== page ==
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Monday 19.02.2018 | Name days: Zane, Zuzanna

IMF preparing eurozone rescue plan

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Baltic news, News from Latvia, BNN.LV, BNN-NEWS.COM, BNN-NEWS.RU

Initial draft plan stipulating the rescue of the debt-stricken eurozone was agreed on during the International Monetary Fund’s (IMF) annual summit on Sunday, September 25, in Washington (U.S).

During the summit, the rescue plan’s approval time was coordinated, also identifying its extent, BBC reports in reference to unofficial sources in Washington.

The measure that could lead the eurozone out of the crisis is likely to be reviewed in Brussels, at the European Union (EU) Council’s meeting this October. It could be revised later in November during the «Big Twenty» summit, which is to take place in Cannes.

Moreover, according to the BBC’s information sources, the eurozone’s rescue plan also provides writing off 50% of the Greek sovereign debt, as well as significantly increasing the size of the European Financial Stability Facility. At the moment, it comprises 440 billion euro; however, it could further amount to two trillion euro. Instead of the usual mechanisms that should be approved by all national parliaments in the EU, this will be done at the expense of the European Central Bank’s (ECB) loans. These funds would be used to bail out countries no longer capable of easily getting loans from commercial lenders.

At the summit, many experts expressed confidence that two trillion euro is the minimum amount necessary to ensure effective operations of the Facility. Moreover, Italy’s need for assistance in the coming years should be taken into account.

BNN analysts conclude that the idea of boosting the European Financial Stability Facility through the European Central Bank will also affect the eurozone’s taxpayers who will have to indirectly shoulder debt risks. Besides, national parliaments may not like the fact that they are deprived of the voting power in deciding on such an important issue. It is already clear that implementation of the proposed measures will be more than difficult. While the consequences of possible failure will certainly reflect on the entire world.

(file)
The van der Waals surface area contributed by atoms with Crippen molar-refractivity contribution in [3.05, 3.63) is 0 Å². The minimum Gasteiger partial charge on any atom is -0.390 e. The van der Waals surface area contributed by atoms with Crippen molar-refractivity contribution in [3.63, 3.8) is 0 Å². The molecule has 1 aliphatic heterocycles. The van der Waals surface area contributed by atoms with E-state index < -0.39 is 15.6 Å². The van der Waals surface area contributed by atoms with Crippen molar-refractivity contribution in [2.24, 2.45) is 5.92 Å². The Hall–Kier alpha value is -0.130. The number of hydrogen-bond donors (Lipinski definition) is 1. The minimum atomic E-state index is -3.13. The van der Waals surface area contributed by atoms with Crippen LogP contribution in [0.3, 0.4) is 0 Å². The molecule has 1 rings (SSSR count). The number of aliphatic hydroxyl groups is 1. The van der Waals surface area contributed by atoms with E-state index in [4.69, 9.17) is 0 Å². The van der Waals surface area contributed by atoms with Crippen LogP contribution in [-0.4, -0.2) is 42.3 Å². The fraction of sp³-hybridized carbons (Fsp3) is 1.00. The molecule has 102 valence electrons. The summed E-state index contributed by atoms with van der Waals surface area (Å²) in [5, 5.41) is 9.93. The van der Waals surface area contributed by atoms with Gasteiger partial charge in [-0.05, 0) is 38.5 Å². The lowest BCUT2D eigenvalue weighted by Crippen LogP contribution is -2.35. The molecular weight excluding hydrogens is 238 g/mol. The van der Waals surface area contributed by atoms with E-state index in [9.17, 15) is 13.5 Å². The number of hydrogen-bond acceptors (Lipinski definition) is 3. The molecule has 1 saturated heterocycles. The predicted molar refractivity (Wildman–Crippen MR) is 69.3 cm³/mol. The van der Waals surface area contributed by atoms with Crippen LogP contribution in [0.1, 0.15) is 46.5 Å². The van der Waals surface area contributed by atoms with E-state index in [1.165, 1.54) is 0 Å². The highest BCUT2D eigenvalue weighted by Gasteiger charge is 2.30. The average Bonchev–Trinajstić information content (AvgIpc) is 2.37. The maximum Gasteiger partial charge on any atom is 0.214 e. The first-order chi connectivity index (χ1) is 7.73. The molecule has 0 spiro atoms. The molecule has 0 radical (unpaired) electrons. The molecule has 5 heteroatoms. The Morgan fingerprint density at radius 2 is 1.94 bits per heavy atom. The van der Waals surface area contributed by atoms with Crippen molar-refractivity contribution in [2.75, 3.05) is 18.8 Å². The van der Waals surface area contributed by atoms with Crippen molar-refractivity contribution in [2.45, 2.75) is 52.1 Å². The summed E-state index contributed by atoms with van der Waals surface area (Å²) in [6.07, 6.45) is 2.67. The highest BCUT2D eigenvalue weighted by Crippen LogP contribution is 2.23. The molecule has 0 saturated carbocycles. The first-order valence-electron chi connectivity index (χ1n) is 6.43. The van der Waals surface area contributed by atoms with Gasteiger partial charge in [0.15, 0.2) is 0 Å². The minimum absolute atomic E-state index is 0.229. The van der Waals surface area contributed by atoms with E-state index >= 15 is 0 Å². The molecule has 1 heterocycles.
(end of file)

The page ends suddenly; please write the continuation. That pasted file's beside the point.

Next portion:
Due to Greece’s massive budget deficit, Athens is unable to repay its debts, thereby relying on the IMF’s financial assistance. The Greek government continues to receive funds from the IMF’s rescue package, which was approved in May 2010. Whereas, if the country does not reduce the amount of expenditure, as required by the lenders, it may not get the next part of the loan. In this scenario, which is also highly possible, Greece will be unable to pay its obligations already in mid-October 2011.

With the aim to save Greece, the IMF offers writing off half of its debt. Such a possibility was already recognized by the Greek government, saying it would be the best possible solution.

Similarly, it was decided to recapitalize and strengthen the eurozone banks. Although this move will bring along enormous difficulties, there might not be any other option, given that banks in particular will have to deal with losses stemming from writing off 50% of funds lent to Greece. The question on how the aid will be provided to banks remains unanswered.

At the same time, the measures discussed in Washington are only at the initial stage and work on the eurozone’s rescue will continue.

BNN predicts that the situation could be further complicated by Italy’s economic hardships. The fact that Italy needs assistance is confirmed by the international rating agency Standard&Poor’s unexpected downgrade of Italy’s long-term credit rating by one notch – from A+ to A with a negative outlook. This might heighten financial markets’ concerns over the debt crisis spread in the eurozone.

The news agency BNN already reported that the EU leaders have been lately focusing on the eurozone’s debt crisis and the euro stability, although several economists and financial experts called these efforts insufficiently aggressive.

There have been assumptions that the euro could collapse. For example, SEB analysts claim that the EU has to decide in the nearest term either to entirely give up the euro or to strengthen the unity of institutions, which previously did not receive political support.

In their view, the main economic argument against the euro has been that the eurozone is not an optimal currency union, as there are too large differences among its member states.

Moreover, BNN analysts have observed that imbalance is further deepening, as confirmed by recent trends in the eurozone.

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